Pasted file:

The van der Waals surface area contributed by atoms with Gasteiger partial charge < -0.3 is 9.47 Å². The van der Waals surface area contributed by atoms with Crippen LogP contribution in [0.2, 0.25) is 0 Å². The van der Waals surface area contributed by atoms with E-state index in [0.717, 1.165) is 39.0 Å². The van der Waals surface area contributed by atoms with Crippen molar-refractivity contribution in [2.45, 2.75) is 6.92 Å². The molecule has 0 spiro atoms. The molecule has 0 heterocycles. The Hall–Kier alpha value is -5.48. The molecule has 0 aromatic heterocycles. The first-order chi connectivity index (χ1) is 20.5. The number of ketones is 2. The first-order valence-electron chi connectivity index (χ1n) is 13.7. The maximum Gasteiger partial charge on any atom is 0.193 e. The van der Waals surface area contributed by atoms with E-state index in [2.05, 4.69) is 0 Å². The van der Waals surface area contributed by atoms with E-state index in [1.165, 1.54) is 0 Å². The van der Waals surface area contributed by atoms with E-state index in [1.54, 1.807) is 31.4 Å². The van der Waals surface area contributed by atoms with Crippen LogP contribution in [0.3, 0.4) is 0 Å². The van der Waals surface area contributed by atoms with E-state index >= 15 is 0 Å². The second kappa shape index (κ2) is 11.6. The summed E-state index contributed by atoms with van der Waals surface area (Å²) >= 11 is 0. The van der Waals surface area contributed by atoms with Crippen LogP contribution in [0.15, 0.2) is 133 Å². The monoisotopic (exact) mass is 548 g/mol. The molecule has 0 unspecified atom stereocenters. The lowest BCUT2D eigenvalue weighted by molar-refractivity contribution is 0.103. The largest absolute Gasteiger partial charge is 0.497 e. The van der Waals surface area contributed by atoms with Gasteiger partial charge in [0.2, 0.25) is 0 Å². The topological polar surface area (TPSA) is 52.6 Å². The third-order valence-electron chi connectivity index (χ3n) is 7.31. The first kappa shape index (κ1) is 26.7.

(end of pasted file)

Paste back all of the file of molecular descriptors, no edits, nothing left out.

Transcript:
The van der Waals surface area contributed by atoms with Gasteiger partial charge < -0.3 is 9.47 Å². The van der Waals surface area contributed by atoms with Crippen LogP contribution in [0.2, 0.25) is 0 Å². The van der Waals surface area contributed by atoms with E-state index in [0.717, 1.165) is 39.0 Å². The van der Waals surface area contributed by atoms with Crippen molar-refractivity contribution in [2.45, 2.75) is 6.92 Å². The molecule has 0 spiro atoms. The molecule has 0 heterocycles. The Hall–Kier alpha value is -5.48. The molecule has 0 aromatic heterocycles. The first-order chi connectivity index (χ1) is 20.5. The number of ketones is 2. The first-order valence-electron chi connectivity index (χ1n) is 13.7. The maximum Gasteiger partial charge on any atom is 0.193 e. The van der Waals surface area contributed by atoms with E-state index in [2.05, 4.69) is 0 Å². The van der Waals surface area contributed by atoms with E-state index in [1.165, 1.54) is 0 Å². The van der Waals surface area contributed by atoms with E-state index in [1.54, 1.807) is 31.4 Å². The van der Waals surface area contributed by atoms with Crippen LogP contribution in [0.3, 0.4) is 0 Å². The van der Waals surface area contributed by atoms with E-state index >= 15 is 0 Å². The second kappa shape index (κ2) is 11.6. The summed E-state index contributed by atoms with van der Waals surface area (Å²) >= 11 is 0. The van der Waals surface area contributed by atoms with Crippen LogP contribution in [0.15, 0.2) is 133 Å². The monoisotopic (exact) mass is 548 g/mol. The molecule has 0 unspecified atom stereocenters. The lowest BCUT2D eigenvalue weighted by molar-refractivity contribution is 0.103. The largest absolute Gasteiger partial charge is 0.497 e. The van der Waals surface area contributed by atoms with Gasteiger partial charge in [0.2, 0.25) is 0 Å². The topological polar surface area (TPSA) is 52.6 Å². The third-order valence-electron chi connectivity index (χ3n) is 7.31. The first kappa shape index (κ1) is 26.7.